Advertisement
YOU ARE HERE: LAT HomeCollections

INDUSTRY NOTES

January 28, 1985|VICTORIA McCARGAR

Advanced Micro Devices, a major manufacturer of integrated circuits based in Sunnyvale, has announced that it will begin construction of a $186-million wafer fabrication plant near Dublin, Ireland, later this year. The move will help strengthen its foothold in the European telecommunications industry, the company said.

Advanced Micro, which has similar plants in Austin and San Antonio, Tex., as well as Sunnyvale, said it expects to employ 650 people in the next four years, and that could grow to 1,000 when the plant reaches full operation. The Irish government is helping to defray part of the cost of the expansion through development grants, AMD said.

The Dublin area was selected over several U.S. and European locations, the company said, because of its large, well-educated work force, supply of engineers and good access to transportation, energy and communications.

"One very important consideration to us was access to Common Market countries," said James B. Downey, senior vice president of operations. "AMD is strongly committed to the European market and this facility will help us to better serve our customers there, while at the same time tapping an excellent source of engineering talent."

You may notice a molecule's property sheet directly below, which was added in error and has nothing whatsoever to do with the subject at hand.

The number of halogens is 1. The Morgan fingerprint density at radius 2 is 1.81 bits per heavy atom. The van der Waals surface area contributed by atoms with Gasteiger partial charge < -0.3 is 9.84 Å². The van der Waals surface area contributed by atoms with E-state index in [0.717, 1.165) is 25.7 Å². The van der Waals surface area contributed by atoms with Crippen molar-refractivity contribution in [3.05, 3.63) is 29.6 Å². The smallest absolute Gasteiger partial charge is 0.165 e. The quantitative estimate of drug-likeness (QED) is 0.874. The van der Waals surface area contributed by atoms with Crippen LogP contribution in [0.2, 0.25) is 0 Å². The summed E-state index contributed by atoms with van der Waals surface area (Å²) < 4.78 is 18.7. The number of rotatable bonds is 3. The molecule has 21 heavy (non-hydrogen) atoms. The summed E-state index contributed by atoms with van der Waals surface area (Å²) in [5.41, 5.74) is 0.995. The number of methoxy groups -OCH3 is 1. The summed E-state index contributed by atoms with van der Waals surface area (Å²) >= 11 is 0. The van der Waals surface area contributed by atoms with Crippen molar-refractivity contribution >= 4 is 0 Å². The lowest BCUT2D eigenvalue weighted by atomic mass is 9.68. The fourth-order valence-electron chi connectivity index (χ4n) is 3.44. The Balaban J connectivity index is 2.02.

The Palo Alto biomedical firm Collagen Corp. has signed an agreement with Zimmer Inc. to develop and market products for use in bone repair and other orthopedic applications.

Collagen said the development program will focus on collagen- and other biologically based products that encourage repair of bone tissue. Applications might include bone implants, spinal fusion or treatment of certain fractures.

Zimmer, based in Warsaw, Ind., is a developer, manufacturer and marketer of orthopedic, surgical and other hospital products. It is a unit of New York-based Bristol-Myers Co.

Syntex Corp., Palo Alto, said that its Syva Co. unit has received Food and Drug Administration clearance to market a test for herpes.

The test, developed jointly with Genetic Systems Corp. of Seattle, can provide a diagnosis in 30 minutes, compared with several days required for conventional testing.

Advertisement
Los Angeles Times Articles
|
|
|